The simplest implicit solvation model available in Q-Chem is the
multipolar expansion model,
J. Chem. Phys.
(1934), 2, pp. 767. , 760 J. Chem. Phys.
(1988), 89, pp. 3086. which has also been called the Kirkwood-Onsager model or sometimes the generalized Kirkwood model. In this approach, the solute is placed inside of a spherical cavity of radius that is surrounded by a homogeneous dielectric medium whose dielectric constant is , and these constitute the only parameters of the model. The term “Onsager model” is sometimes synonymous with a point-dipole approximation for the solute’s charge density, but Q-Chem’s version uses a single-center multipole expansion of the density (which can be extended to arbitrarily high order), in order to obtain an essentially exact description of the solute’s electrostatic potential. The model then consists of using Kirkwood’s analytic expressions for the solvation energy of each spherical harmonic function, in a spherical cavity inside of a dielectric continuum.
Regarding the cavity radius , Onsager’s original suggestion is based on the molar volume of the pure solute,
where is Avogadro’s constant. This was later shown to be a poor choice in the context of
modern quantum chemistry calculations.
It is also common to add 0.5 Å to the value of in Eq. (11.1) in
order to account for the first solvation shell,
J. Am. Chem. Soc.
(1991), 113, pp. 4776. or to set equal to the maximum distance between the solute center of mass and the solute atoms, plus the relevant van der Waals radii. A third option is to set (the cavity diameter) equal to the largest solute–solvent internuclear distance, plus the van der Waals radii of the relevant atoms. Clearly, there is quite a bit of arbitrariness in this choice and solvation energies are quite sensitive to the value of , and the PCMs that are described in Section 11.2.2 have largely made the multipolar expansion method obsolete, since the PCMs employ the exact electron density and can be used (if desired) with a spherical cavity, although the more typical choice is a molecule-shaped van der Waals cavity.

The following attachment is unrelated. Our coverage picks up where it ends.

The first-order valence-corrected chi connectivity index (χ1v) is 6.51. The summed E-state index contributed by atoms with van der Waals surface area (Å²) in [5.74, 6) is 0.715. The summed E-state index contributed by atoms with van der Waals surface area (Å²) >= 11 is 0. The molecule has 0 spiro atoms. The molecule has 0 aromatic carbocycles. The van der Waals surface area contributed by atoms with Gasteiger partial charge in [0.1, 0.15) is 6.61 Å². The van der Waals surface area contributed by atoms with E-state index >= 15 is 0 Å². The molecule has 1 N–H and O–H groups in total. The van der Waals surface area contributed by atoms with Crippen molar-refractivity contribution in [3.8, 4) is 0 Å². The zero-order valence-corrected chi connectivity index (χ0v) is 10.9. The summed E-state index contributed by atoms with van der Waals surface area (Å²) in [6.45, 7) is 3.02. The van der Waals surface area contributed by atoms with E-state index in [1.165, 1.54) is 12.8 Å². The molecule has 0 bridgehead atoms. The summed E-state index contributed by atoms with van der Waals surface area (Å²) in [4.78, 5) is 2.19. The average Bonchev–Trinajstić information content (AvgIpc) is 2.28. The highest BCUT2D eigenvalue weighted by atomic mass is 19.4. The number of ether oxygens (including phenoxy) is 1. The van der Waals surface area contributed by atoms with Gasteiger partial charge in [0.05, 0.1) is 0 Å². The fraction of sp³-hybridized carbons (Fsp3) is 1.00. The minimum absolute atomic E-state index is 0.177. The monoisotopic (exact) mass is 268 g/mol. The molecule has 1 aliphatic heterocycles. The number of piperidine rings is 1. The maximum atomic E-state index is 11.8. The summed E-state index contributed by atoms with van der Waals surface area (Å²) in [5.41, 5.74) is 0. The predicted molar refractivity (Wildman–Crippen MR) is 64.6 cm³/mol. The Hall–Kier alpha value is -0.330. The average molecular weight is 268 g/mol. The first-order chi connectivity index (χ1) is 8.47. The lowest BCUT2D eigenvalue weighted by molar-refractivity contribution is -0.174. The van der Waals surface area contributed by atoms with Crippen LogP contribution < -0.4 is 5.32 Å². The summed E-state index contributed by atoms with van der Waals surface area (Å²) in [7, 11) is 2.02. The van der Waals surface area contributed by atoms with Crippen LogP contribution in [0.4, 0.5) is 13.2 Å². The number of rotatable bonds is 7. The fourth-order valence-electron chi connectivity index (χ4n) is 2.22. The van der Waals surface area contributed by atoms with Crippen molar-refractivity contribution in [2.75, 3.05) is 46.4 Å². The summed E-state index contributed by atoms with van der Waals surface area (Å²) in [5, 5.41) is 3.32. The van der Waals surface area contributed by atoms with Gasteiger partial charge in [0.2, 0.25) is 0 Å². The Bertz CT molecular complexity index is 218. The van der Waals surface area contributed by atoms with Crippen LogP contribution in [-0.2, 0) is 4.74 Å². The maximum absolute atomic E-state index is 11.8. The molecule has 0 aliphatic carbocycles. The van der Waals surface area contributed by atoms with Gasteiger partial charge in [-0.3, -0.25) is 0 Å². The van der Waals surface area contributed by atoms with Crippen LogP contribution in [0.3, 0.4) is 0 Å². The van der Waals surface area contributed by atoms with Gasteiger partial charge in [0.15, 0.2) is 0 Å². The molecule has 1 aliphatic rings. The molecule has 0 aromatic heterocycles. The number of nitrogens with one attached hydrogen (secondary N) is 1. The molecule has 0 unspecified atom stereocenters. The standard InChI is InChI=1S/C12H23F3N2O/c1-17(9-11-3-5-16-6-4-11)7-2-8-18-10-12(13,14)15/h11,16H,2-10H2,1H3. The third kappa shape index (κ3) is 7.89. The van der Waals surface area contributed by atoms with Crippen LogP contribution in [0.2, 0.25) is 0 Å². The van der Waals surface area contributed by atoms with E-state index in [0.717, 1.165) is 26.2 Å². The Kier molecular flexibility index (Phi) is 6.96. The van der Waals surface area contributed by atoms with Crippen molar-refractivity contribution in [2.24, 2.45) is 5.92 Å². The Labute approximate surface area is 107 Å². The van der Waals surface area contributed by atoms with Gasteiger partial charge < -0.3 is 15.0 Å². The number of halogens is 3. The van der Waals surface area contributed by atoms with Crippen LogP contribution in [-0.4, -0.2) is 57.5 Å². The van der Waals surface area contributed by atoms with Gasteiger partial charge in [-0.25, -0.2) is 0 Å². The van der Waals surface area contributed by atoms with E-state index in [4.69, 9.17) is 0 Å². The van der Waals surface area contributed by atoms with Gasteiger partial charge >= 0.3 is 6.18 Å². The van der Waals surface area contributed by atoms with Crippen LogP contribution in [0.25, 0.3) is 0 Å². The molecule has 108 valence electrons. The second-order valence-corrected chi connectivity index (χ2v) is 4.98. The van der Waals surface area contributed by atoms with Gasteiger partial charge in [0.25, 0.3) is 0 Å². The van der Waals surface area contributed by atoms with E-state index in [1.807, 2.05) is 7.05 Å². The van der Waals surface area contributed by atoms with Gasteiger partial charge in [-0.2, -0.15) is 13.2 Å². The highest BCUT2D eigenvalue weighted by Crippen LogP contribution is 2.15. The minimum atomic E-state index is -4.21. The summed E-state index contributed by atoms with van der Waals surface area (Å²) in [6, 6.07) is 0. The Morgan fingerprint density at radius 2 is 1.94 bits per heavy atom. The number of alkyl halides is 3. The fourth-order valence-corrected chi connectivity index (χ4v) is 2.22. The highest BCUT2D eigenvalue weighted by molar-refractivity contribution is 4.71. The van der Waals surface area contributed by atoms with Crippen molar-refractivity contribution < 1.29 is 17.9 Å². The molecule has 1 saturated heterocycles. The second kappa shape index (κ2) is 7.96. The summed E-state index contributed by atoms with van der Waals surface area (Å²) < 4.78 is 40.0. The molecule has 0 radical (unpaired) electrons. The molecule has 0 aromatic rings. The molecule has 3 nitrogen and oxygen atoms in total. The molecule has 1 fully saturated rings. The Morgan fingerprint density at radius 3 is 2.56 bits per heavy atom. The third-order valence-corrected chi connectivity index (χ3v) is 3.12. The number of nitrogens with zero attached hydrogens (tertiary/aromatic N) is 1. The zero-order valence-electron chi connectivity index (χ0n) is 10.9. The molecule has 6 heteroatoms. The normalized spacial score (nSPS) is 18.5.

The Kirkwood-Onsager SCRF is requested by setting SOLVENT_METHOD = ONSAGER in the $rem section. Some additional options can be specified in the $solvent section, as described below, of which only CavityRadius is required. Energies and analytic gradients for the Kirkwood-Onsager solvent model are available for Hartree-Fock, DFT, and CCSD calculations. It is often advisable to perform a gas-phase calculation of the solute molecule first, which can serve as the initial guess for a subsequent Kirkwood-Onsager implicit solvent calculation. For coupled-cluster calculations using this model, one may set CC_SAVEAMPL = TRUE to retain the CC amplitudes from the gas-phase calculation, which will save some time in the subsequent solution-phase calculation.
Note: The Onsager model with CCSD works only with CCMAN2 = FALSE.
The following job-control options belong in the $solvent section, not the $rem section. As with other parts of the Q-Chem input file, this input section is not case-sensitive.
$molecule 0 1 O 0.00000000 0.00000000 0.11722303 H -0.75908339 0.00000000 -0.46889211 H 0.75908339 0.00000000 -0.46889211 $end $rem METHOD HF BASIS 6-31g** SOLVENT_METHOD Onsager $end $solvent CavityRadius 1.8 ! 1.8 Angstrom Solute Radius Dielectric 35.9 ! Acetonitrile MultipoleOrder 15 ! this is the default value $end
$molecule 0 1 H 0.000000 0.000000 -0.862674 F 0.000000 0.000000 0.043813 $end $rem METHOD HF BASIS 6-31G* $end @@@ $molecule read $end $rem JOBTYPE FORCE METHOD HF BASIS 6-31G* SOLVENT_METHOD ONSAGER SCF_GUESS READ ! read vacuum solution as a guess $end $solvent CavityRadius 2.5 $end